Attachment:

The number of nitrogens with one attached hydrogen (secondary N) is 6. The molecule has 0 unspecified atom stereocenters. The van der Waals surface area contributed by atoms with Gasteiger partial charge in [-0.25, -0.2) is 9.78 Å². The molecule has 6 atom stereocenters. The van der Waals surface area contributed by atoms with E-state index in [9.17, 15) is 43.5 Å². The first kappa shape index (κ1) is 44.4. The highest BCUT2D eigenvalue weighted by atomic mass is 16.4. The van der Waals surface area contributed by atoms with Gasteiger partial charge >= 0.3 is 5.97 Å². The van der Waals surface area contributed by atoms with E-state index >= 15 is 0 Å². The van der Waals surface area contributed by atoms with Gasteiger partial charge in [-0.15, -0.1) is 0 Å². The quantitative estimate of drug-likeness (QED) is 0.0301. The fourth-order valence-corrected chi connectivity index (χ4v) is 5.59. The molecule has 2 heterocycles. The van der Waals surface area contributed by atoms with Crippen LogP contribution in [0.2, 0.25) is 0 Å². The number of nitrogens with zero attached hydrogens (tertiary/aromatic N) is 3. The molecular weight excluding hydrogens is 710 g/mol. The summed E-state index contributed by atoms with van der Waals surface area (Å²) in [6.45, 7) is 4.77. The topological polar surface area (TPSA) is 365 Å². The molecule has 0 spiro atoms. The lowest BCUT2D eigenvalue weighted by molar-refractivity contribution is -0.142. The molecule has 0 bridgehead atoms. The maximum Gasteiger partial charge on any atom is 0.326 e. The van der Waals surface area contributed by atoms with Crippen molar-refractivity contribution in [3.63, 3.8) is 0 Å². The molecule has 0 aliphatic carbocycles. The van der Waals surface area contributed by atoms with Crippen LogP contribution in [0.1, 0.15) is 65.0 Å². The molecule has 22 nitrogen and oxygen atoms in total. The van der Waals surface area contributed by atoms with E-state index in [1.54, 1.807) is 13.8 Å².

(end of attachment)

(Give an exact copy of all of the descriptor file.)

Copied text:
The number of nitrogens with one attached hydrogen (secondary N) is 6. The molecule has 0 unspecified atom stereocenters. The van der Waals surface area contributed by atoms with Gasteiger partial charge in [-0.25, -0.2) is 9.78 Å². The molecule has 6 atom stereocenters. The van der Waals surface area contributed by atoms with E-state index in [9.17, 15) is 43.5 Å². The first kappa shape index (κ1) is 44.4. The highest BCUT2D eigenvalue weighted by atomic mass is 16.4. The van der Waals surface area contributed by atoms with Gasteiger partial charge >= 0.3 is 5.97 Å². The van der Waals surface area contributed by atoms with E-state index >= 15 is 0 Å². The van der Waals surface area contributed by atoms with Gasteiger partial charge in [-0.15, -0.1) is 0 Å². The quantitative estimate of drug-likeness (QED) is 0.0301. The fourth-order valence-corrected chi connectivity index (χ4v) is 5.59. The molecule has 2 heterocycles. The van der Waals surface area contributed by atoms with Crippen LogP contribution in [0.2, 0.25) is 0 Å². The number of nitrogens with zero attached hydrogens (tertiary/aromatic N) is 3. The molecular weight excluding hydrogens is 710 g/mol. The summed E-state index contributed by atoms with van der Waals surface area (Å²) in [6.45, 7) is 4.77. The topological polar surface area (TPSA) is 365 Å². The molecule has 0 spiro atoms. The lowest BCUT2D eigenvalue weighted by molar-refractivity contribution is -0.142. The molecule has 0 bridgehead atoms. The maximum Gasteiger partial charge on any atom is 0.326 e. The van der Waals surface area contributed by atoms with Crippen molar-refractivity contribution in [3.63, 3.8) is 0 Å². The molecule has 0 aliphatic carbocycles. The van der Waals surface area contributed by atoms with Crippen LogP contribution in [0.1, 0.15) is 65.0 Å². The molecule has 22 nitrogen and oxygen atoms in total. The van der Waals surface area contributed by atoms with E-state index in [1.54, 1.807) is 13.8 Å².